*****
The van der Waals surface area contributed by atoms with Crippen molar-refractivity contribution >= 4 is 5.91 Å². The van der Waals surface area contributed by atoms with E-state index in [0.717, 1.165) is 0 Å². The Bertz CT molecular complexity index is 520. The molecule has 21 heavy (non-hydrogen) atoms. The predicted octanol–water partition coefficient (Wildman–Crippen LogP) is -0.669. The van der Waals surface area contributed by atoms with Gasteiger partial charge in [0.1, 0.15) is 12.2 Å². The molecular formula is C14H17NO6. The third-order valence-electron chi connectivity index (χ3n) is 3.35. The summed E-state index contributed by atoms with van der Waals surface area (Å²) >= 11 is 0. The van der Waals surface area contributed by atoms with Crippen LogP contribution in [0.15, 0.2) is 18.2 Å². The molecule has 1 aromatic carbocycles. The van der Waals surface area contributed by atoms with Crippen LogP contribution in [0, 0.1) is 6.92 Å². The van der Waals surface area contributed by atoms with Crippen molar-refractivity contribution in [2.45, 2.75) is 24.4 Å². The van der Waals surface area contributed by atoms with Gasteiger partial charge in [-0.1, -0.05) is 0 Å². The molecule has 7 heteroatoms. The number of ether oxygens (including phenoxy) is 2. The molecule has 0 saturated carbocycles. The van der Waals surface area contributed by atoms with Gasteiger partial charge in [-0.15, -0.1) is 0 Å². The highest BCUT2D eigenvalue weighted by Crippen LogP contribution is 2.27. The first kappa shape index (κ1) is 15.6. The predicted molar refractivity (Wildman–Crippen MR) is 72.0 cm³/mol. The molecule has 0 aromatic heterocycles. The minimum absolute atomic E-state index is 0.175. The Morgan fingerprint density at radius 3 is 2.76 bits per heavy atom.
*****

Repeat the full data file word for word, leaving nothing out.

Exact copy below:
The van der Waals surface area contributed by atoms with Crippen molar-refractivity contribution >= 4 is 5.91 Å². The van der Waals surface area contributed by atoms with E-state index in [0.717, 1.165) is 0 Å². The Bertz CT molecular complexity index is 520. The molecule has 21 heavy (non-hydrogen) atoms. The predicted octanol–water partition coefficient (Wildman–Crippen LogP) is -0.669. The van der Waals surface area contributed by atoms with Gasteiger partial charge in [0.1, 0.15) is 12.2 Å². The molecular formula is C14H17NO6. The third-order valence-electron chi connectivity index (χ3n) is 3.35. The summed E-state index contributed by atoms with van der Waals surface area (Å²) >= 11 is 0. The van der Waals surface area contributed by atoms with Crippen LogP contribution in [0.15, 0.2) is 18.2 Å². The molecule has 1 aromatic carbocycles. The van der Waals surface area contributed by atoms with Crippen LogP contribution in [0, 0.1) is 6.92 Å². The van der Waals surface area contributed by atoms with Crippen molar-refractivity contribution in [2.45, 2.75) is 24.4 Å². The van der Waals surface area contributed by atoms with Gasteiger partial charge in [-0.1, -0.05) is 0 Å². The molecule has 7 heteroatoms. The number of ether oxygens (including phenoxy) is 2. The molecule has 0 saturated carbocycles. The van der Waals surface area contributed by atoms with Gasteiger partial charge in [-0.15, -0.1) is 0 Å². The highest BCUT2D eigenvalue weighted by Crippen LogP contribution is 2.27. The first kappa shape index (κ1) is 15.6. The predicted molar refractivity (Wildman–Crippen MR) is 72.0 cm³/mol. The molecule has 0 aromatic heterocycles. The minimum absolute atomic E-state index is 0.175. The Morgan fingerprint density at radius 3 is 2.76 bits per heavy atom.